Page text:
As public concern about plastic pollution rises, consumers are reaching for canvas bags, metal straws , and reusable water bottles . But while individuals fret over images of oceanic garbage gyres , the fossil fuel and petrochemical industries are pouring billions of dollars into new plants intended to make millions more tons of plastic than they now pump out.Companies like ExxonMobil, Shell, and Saudi Aramco are ramping up output of plastic — which is made from oil and gas, and their byproducts — to hedge against the possibility that a serious global response to climate change might reduce demand for their fuels, analysts say. Petrochemicals, the category that includes plastic, now account for 14 percent of oil use, and are expected to drive half of oil demand growth between now and 2050, the International Energy Agency (IEA) says. The World Economic Forum predicts plastic production will double in the next 20 years.
“In the context of a world trying to shift off of fossil fuels as an energy source, this is where [oil and gas companies] see the growth,” said Steven Feit, a staff attorney at the Center for International Environmental Law, an advocacy group.And because the American fracking boom is unearthing, along with natural gas, large amounts of the plastic feedstock ethane, the United States is a big growth area for plastic production. With natural gas prices low, many fracking operations are losing money, so producers have been eager to find a use for the ethane they get as a byproduct of drilling.
“They’re looking for a way to monetize it,“ Feit said. “You can think of plastic as a kind of subsidy for fracking.”America’s petrochemical hub has historically been the Gulf Coast of Texas and Louisiana, with a stretch along the lower Mississippi River dubbed “Cancer Alley” because of the impact of toxic emissions . Producers are expanding their footprint there with a slew of new projects, and proposals for more. They are also seeking to create a new plastics corridor in Ohio, Pennsylvania, and West Virginia, where fracking wells are rich in ethane.
Shell is building a $6 billion ethane cracking plant — a facility that turns ethane into ethylene, a building block for many kinds of plastic — in Monaca, Pennsylvania, 25 miles northwest of Pittsburgh. It is expected to produce up 1.6 million tons of plastic annually after it opens in the early 2020s. It’s just the highest profile piece of what the industry hails as a “renaissance in U.S. plastics manufacturing,” whose output goes not only into packaging and single-use items such as cutlery, bottles, and bags, but also longer-lasting uses like construction materials and parts for cars and airplanes.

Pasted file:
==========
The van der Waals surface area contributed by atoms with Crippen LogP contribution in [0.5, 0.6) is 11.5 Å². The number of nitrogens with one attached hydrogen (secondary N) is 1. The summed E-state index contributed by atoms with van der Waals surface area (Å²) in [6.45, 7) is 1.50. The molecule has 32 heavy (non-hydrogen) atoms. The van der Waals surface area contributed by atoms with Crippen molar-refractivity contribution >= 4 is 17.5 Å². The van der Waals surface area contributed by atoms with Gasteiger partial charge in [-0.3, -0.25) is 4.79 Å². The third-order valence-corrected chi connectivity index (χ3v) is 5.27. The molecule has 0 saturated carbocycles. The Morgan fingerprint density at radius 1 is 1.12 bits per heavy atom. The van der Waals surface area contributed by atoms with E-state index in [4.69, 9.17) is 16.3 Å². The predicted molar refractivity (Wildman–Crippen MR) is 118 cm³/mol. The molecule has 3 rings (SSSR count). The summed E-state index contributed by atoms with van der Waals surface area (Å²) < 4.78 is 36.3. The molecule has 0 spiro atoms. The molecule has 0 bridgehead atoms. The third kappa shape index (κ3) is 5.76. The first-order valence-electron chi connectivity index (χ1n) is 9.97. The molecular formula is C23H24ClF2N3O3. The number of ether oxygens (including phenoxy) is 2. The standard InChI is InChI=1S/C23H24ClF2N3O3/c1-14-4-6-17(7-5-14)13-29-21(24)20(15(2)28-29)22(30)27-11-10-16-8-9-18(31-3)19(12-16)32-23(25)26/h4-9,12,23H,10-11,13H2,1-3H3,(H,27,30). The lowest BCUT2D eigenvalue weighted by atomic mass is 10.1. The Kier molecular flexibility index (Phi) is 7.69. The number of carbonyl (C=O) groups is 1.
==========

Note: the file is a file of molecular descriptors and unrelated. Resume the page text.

The specks materializing even in human feces .Now scientists have exposed a potential new consequence of the plastic menace: The toxins the material leaches into seawater inhibit the growth and photosynthetic efficiency of the bacteria Prochlorococcus , which is responsible for producing an estimated 20 percent of the oxygen we breathe.
Since 2010, companies have invested more than $200 billion in 333 plastic and other chemical projects in the U.S., including expansions of existing facilities, new plants, and associated infrastructure such as pipelines, says the American Chemistry Council, an industry body. While some are already running or under construction, other projects await regulators’ approval.“That’s why 2020 is so crucial. There are a lot of these facilities that are in the permitting process. We’re pretty close to it all being too late,” said Judith Enck, founder of Beyond Plastics and a former regional director for the U.S. Environmental Protection Agency “If even a quarter of these ethane cracking facilities are built, it’s locking us into a plastic future that is going to be hard to recover from.”
“We need to have process representation to understand these mechanisms,” says Eric Kort, an atmospheric scientist at the University of Michigan, “so we can say, for example, with certain changes to temperature and the hydrological cycle, we’d expect methane emissions to increase by X amount.” Without that understanding, Kort suggests, we’re unable to answer some important questions about what looms ahead.
The impact goes beyond the waste problem that is the focus of public concern. Although plastic is often seen as a separate issue from climate change, both its production and afterlife are in fact major sources of greenhouse gas emissions.